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The study of chaotic behavior in scattering problems has, in recent years, uncovered many fundamental properties and has greatly enriched our understanding of the dynamics of these systems [Noid et al., 1986; Jung, 1986; Eckhardt, 1988; Hénon, 1988; Bleher et al., 1990; Kovács, 1990; Ding et al., 1990; Smilansky, 1992; Ott & Tél, 1993; Ott, 1993; Lai et al., 1993]. In scattering problems, one is typically interested in the behavior of the scattering function which embodies the relationship between the input variable(s) characterizing the initial condition of the incident trajectory and the output variable(s) characterizing the trajectory after it exits the scattering region. In many cases, the scattering function may have exceedingly complex behavior, where the function is singular on a fractal set of values of the input variables. This type of behavior is indicative of the presence of a chaotic set in the dynamics [Noid et al., 1986; Jung, 1986; Hénon, 1988; Bleher et al., 1990; Kovács, 1990; Ding et al., 1990; Troll, 1991], and near the singular set tiny changes in the input variables can produce drastic changes in the output variables. Scattering systems which exhibit this property are now commonly referred to as ``chaotic scattering'' systems.
In a study by Bleher et al. , it was found that if a trajectory of a chaotic scattering system can leave the scattering region in one of several different ways, then the space of initial conditions corresponding to the various exit modes may be separated by a boundary which is fractal. Unlike dissipative dynamical systems, where the attractors are generally bounded, the ``attractors'' in these Hamiltonian systems are located at infinity. Instead of representing where the trajectories eventually end up, these ``attractors'' represent how the trajectories exit the system; specifically, they correspond to which exit the trajectories took to leave the system. (We assume that almost all trajectories will eventually escape from the system, and that there exists a set of trajectories which stay in the scattering region for all time, but its Lebesgue measure is zero.) We call the collection of initial conditions which eventually leave the system through a particular exit the exit basin of that exit. The existence of fractal boundaries separating the various basins has an important effect on the system: final state sensitivity [Grebogi et al., 1983b; MacDonald et al., 1985]. That is, in the presence of small uncertainty in the input, the measure of input variable values for which it is not possible to predict the ultimate exiting mode is anomalously large (as compared to the case with nonfractal boundaries).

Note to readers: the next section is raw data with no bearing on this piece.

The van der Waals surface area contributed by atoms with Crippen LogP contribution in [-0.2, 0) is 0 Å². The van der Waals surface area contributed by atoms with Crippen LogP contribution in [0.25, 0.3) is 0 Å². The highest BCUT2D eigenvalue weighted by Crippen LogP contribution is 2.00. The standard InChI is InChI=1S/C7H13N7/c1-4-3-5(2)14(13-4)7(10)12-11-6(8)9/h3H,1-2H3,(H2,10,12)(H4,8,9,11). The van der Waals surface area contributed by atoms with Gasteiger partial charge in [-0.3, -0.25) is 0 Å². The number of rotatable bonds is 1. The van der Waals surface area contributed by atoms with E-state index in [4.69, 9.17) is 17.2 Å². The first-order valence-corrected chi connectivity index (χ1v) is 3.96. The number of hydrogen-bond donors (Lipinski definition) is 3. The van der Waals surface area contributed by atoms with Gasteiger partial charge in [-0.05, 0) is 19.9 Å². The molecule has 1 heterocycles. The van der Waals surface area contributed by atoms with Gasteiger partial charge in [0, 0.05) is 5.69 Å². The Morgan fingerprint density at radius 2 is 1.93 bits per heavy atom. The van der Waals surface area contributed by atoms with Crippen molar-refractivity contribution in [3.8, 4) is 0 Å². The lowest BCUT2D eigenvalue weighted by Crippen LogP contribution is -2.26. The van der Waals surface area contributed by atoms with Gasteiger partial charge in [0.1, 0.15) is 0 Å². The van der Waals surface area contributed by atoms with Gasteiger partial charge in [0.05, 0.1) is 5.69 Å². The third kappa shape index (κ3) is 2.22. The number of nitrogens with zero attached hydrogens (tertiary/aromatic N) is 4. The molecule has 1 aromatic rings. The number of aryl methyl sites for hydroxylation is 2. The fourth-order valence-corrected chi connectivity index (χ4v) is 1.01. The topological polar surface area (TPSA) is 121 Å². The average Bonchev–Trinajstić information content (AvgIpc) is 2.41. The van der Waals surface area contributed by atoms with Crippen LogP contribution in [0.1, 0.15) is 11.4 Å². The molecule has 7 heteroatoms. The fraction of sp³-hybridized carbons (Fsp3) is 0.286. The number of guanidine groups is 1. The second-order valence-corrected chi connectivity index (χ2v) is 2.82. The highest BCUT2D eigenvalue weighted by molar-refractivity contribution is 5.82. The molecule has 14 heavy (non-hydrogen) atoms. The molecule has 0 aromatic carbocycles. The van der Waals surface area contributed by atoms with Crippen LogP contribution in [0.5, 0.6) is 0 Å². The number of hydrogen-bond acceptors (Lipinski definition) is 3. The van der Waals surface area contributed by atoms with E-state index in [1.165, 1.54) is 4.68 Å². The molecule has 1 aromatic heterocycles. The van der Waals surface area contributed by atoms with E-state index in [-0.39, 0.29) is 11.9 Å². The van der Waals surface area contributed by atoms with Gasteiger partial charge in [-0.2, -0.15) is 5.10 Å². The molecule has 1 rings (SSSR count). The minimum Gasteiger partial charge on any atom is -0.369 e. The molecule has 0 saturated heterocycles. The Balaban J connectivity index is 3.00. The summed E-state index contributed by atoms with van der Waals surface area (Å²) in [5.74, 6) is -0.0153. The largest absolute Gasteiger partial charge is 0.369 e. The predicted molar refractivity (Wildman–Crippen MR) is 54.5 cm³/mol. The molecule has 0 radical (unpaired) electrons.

In this paper, we show that not only are the boundaries separating exit basins typically fractal, but they may also possess the stronger property that any point which is on the boundary of one exit basin is also simultaneously on the boundary of all the other exit basins. This interesting property is known as the Wada property. Wada boundaries are to be contrasted with more usual boundaries such as those on a map showing the countries of Europe: there is only a finite number of boundary points that are on the boundary of more than two countries. But, of course, points on the boundary of two countries are uncountable (they lie on one dimensional curves). One of the first examples of a set that has the Wada property was published by Yoneyama , and he attributed the example to Mr. Wada. For examples in physical systems showing the Wada property see Grebogi et al. [1987a], Kennedy & Yorke , Nusse & Yorke , and Nusse et al. . However, the examples in these studies involved attractor basins of dissipative dynamical systems. We show in this paper that Hamiltonian dynamical systems can exhibit this Wada property, and that it is typical for chaotic scattering systems with multiple exit modes to have this property.
The organization of the paper is as follows. In Sec. 2 we provide some relevant definitions, and we also describe the chaotic billiard system that was used in this study. In Sec. 3 we present our numerical results in graphical format showing the apparent Wada property, and we compute the uncertainty dimension of the basin boundaries demonstrating the final state sensitivity of the system. In Sec. 4 we discuss how Wada basin boundaries are formed. Section 5 discusses the characterization of basin boundary points as either accessible or inaccessible. Finally in Sec. 6, we present our conclusions and discuss the physical relevance of our results.
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